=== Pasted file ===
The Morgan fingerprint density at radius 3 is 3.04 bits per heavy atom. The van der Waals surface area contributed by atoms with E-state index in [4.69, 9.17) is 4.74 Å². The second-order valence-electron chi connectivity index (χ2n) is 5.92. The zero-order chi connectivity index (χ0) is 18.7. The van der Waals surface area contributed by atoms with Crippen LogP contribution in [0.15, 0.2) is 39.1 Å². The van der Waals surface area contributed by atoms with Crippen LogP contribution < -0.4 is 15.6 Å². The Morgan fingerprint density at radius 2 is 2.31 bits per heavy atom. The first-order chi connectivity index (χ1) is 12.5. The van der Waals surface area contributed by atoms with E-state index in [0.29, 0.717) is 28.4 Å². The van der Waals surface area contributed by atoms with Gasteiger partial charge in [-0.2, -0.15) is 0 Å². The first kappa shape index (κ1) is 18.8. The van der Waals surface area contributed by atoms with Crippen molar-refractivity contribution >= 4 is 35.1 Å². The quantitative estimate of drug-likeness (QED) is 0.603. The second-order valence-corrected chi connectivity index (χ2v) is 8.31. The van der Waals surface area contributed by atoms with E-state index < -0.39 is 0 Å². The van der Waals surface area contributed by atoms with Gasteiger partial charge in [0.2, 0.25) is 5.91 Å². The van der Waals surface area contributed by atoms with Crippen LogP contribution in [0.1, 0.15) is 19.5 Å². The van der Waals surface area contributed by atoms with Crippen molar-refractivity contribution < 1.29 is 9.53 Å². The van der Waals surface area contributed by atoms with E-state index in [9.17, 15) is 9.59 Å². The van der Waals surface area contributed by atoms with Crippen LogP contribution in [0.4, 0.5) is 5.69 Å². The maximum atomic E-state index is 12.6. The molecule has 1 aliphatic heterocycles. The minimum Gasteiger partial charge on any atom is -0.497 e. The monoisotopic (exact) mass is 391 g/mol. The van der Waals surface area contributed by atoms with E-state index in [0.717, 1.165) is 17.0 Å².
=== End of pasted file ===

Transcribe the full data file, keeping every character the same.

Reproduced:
The Morgan fingerprint density at radius 3 is 3.04 bits per heavy atom. The van der Waals surface area contributed by atoms with E-state index in [4.69, 9.17) is 4.74 Å². The second-order valence-electron chi connectivity index (χ2n) is 5.92. The zero-order chi connectivity index (χ0) is 18.7. The van der Waals surface area contributed by atoms with Crippen LogP contribution in [0.15, 0.2) is 39.1 Å². The van der Waals surface area contributed by atoms with Crippen LogP contribution < -0.4 is 15.6 Å². The Morgan fingerprint density at radius 2 is 2.31 bits per heavy atom. The first-order chi connectivity index (χ1) is 12.5. The van der Waals surface area contributed by atoms with E-state index in [0.29, 0.717) is 28.4 Å². The van der Waals surface area contributed by atoms with Gasteiger partial charge in [-0.2, -0.15) is 0 Å². The first kappa shape index (κ1) is 18.8. The van der Waals surface area contributed by atoms with Crippen molar-refractivity contribution >= 4 is 35.1 Å². The quantitative estimate of drug-likeness (QED) is 0.603. The second-order valence-corrected chi connectivity index (χ2v) is 8.31. The van der Waals surface area contributed by atoms with E-state index < -0.39 is 0 Å². The van der Waals surface area contributed by atoms with Gasteiger partial charge in [0.2, 0.25) is 5.91 Å². The van der Waals surface area contributed by atoms with Crippen LogP contribution in [0.1, 0.15) is 19.5 Å². The van der Waals surface area contributed by atoms with Crippen molar-refractivity contribution < 1.29 is 9.53 Å². The van der Waals surface area contributed by atoms with E-state index in [9.17, 15) is 9.59 Å². The van der Waals surface area contributed by atoms with Crippen LogP contribution in [0.4, 0.5) is 5.69 Å². The maximum atomic E-state index is 12.6. The molecule has 1 aliphatic heterocycles. The minimum Gasteiger partial charge on any atom is -0.497 e. The monoisotopic (exact) mass is 391 g/mol. The van der Waals surface area contributed by atoms with E-state index in [0.717, 1.165) is 17.0 Å².